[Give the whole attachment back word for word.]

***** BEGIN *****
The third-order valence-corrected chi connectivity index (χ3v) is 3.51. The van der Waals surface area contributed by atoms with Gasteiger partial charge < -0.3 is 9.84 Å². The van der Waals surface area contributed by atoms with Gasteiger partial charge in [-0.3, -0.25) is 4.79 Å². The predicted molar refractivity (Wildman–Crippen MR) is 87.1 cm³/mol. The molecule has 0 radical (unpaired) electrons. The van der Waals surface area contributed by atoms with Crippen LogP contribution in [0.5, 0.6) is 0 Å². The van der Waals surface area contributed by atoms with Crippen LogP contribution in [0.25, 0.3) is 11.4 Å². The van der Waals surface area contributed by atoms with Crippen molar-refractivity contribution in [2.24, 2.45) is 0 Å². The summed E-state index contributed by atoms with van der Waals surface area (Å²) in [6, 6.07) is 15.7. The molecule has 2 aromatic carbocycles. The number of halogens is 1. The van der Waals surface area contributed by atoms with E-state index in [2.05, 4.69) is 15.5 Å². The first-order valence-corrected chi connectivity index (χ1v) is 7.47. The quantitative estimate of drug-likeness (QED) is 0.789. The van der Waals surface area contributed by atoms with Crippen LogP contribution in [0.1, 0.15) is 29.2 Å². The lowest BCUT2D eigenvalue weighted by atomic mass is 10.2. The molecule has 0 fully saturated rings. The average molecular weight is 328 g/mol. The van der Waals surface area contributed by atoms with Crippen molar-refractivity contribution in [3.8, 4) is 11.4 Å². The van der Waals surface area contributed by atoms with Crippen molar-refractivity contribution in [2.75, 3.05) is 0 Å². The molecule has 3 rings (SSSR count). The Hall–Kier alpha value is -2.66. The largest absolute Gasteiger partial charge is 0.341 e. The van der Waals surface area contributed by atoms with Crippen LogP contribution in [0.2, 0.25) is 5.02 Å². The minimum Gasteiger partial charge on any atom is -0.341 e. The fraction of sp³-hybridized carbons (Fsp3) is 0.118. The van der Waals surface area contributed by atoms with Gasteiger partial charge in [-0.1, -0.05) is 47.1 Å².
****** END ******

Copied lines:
The third-order valence-corrected chi connectivity index (χ3v) is 3.51. The van der Waals surface area contributed by atoms with Gasteiger partial charge < -0.3 is 9.84 Å². The van der Waals surface area contributed by atoms with Gasteiger partial charge in [-0.3, -0.25) is 4.79 Å². The predicted molar refractivity (Wildman–Crippen MR) is 87.1 cm³/mol. The molecule has 0 radical (unpaired) electrons. The van der Waals surface area contributed by atoms with Crippen LogP contribution in [0.5, 0.6) is 0 Å². The van der Waals surface area contributed by atoms with Crippen LogP contribution in [0.25, 0.3) is 11.4 Å². The van der Waals surface area contributed by atoms with Crippen molar-refractivity contribution in [2.24, 2.45) is 0 Å². The summed E-state index contributed by atoms with van der Waals surface area (Å²) in [6, 6.07) is 15.7. The molecule has 2 aromatic carbocycles. The number of halogens is 1. The van der Waals surface area contributed by atoms with E-state index in [2.05, 4.69) is 15.5 Å². The first-order valence-corrected chi connectivity index (χ1v) is 7.47. The quantitative estimate of drug-likeness (QED) is 0.789. The van der Waals surface area contributed by atoms with Crippen LogP contribution in [0.1, 0.15) is 29.2 Å². The lowest BCUT2D eigenvalue weighted by atomic mass is 10.2. The molecule has 0 fully saturated rings. The average molecular weight is 328 g/mol. The van der Waals surface area contributed by atoms with Crippen molar-refractivity contribution in [3.8, 4) is 11.4 Å². The van der Waals surface area contributed by atoms with Crippen molar-refractivity contribution in [2.75, 3.05) is 0 Å². The molecule has 3 rings (SSSR count). The Hall–Kier alpha value is -2.66. The largest absolute Gasteiger partial charge is 0.341 e. The van der Waals surface area contributed by atoms with Crippen LogP contribution in [0.2, 0.25) is 5.02 Å². The minimum Gasteiger partial charge on any atom is -0.341 e. The fraction of sp³-hybridized carbons (Fsp3) is 0.118. The van der Waals surface area contributed by atoms with Gasteiger partial charge in [-0.1, -0.05) is 47.1 Å².